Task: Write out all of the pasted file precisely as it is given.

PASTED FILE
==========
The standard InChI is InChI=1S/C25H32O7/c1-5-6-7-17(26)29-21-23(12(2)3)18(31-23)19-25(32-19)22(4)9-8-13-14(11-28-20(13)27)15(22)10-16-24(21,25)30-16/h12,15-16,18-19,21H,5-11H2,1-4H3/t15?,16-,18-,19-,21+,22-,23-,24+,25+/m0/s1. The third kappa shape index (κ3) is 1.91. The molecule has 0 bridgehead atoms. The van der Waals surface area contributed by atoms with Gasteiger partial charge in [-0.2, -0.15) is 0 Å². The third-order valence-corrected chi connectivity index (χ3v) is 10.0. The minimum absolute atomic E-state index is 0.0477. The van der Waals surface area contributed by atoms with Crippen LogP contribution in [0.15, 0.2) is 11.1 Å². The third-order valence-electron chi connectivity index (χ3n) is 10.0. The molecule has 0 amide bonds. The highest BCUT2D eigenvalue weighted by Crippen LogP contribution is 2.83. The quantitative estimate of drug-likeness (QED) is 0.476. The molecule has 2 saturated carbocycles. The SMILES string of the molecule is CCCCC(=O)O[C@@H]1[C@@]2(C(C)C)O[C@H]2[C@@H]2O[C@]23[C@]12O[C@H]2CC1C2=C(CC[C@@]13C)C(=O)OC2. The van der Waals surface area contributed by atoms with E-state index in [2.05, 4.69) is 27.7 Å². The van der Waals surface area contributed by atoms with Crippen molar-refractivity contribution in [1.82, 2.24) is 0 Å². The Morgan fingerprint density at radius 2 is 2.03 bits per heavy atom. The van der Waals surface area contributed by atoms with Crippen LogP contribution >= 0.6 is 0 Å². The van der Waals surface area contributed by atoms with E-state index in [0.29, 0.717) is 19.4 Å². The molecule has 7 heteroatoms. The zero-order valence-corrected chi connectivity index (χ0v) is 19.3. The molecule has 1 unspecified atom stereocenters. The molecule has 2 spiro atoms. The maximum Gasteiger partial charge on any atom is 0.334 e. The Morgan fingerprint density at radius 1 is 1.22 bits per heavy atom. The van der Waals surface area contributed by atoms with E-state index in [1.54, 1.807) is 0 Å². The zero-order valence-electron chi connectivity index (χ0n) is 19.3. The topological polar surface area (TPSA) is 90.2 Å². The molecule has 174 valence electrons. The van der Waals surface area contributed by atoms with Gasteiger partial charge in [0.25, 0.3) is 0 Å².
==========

The standard InChI is InChI=1S/C25H32O7/c1-5-6-7-17(26)29-21-23(12(2)3)18(31-23)19-25(32-19)22(4)9-8-13-14(11-28-20(13)27)15(22)10-16-24(21,25)30-16/h12,15-16,18-19,21H,5-11H2,1-4H3/t15?,16-,18-,19-,21+,22-,23-,24+,25+/m0/s1. The third kappa shape index (κ3) is 1.91. The molecule has 0 bridgehead atoms. The van der Waals surface area contributed by atoms with Gasteiger partial charge in [-0.2, -0.15) is 0 Å². The third-order valence-corrected chi connectivity index (χ3v) is 10.0. The minimum absolute atomic E-state index is 0.0477. The van der Waals surface area contributed by atoms with Crippen LogP contribution in [0.15, 0.2) is 11.1 Å². The third-order valence-electron chi connectivity index (χ3n) is 10.0. The molecule has 0 amide bonds. The highest BCUT2D eigenvalue weighted by Crippen LogP contribution is 2.83. The quantitative estimate of drug-likeness (QED) is 0.476. The molecule has 2 saturated carbocycles. The SMILES string of the molecule is CCCCC(=O)O[C@@H]1[C@@]2(C(C)C)O[C@H]2[C@@H]2O[C@]23[C@]12O[C@H]2CC1C2=C(CC[C@@]13C)C(=O)OC2. The van der Waals surface area contributed by atoms with E-state index in [2.05, 4.69) is 27.7 Å². The van der Waals surface area contributed by atoms with Crippen molar-refractivity contribution in [1.82, 2.24) is 0 Å². The Morgan fingerprint density at radius 2 is 2.03 bits per heavy atom. The van der Waals surface area contributed by atoms with Crippen LogP contribution >= 0.6 is 0 Å². The van der Waals surface area contributed by atoms with E-state index in [0.29, 0.717) is 19.4 Å². The molecule has 7 heteroatoms. The zero-order valence-corrected chi connectivity index (χ0v) is 19.3. The molecule has 1 unspecified atom stereocenters. The molecule has 2 spiro atoms. The maximum Gasteiger partial charge on any atom is 0.334 e. The Morgan fingerprint density at radius 1 is 1.22 bits per heavy atom. The van der Waals surface area contributed by atoms with E-state index in [1.54, 1.807) is 0 Å². The zero-order valence-electron chi connectivity index (χ0n) is 19.3. The topological polar surface area (TPSA) is 90.2 Å². The molecule has 174 valence electrons. The van der Waals surface area contributed by atoms with Gasteiger partial charge in [0.25, 0.3) is 0 Å².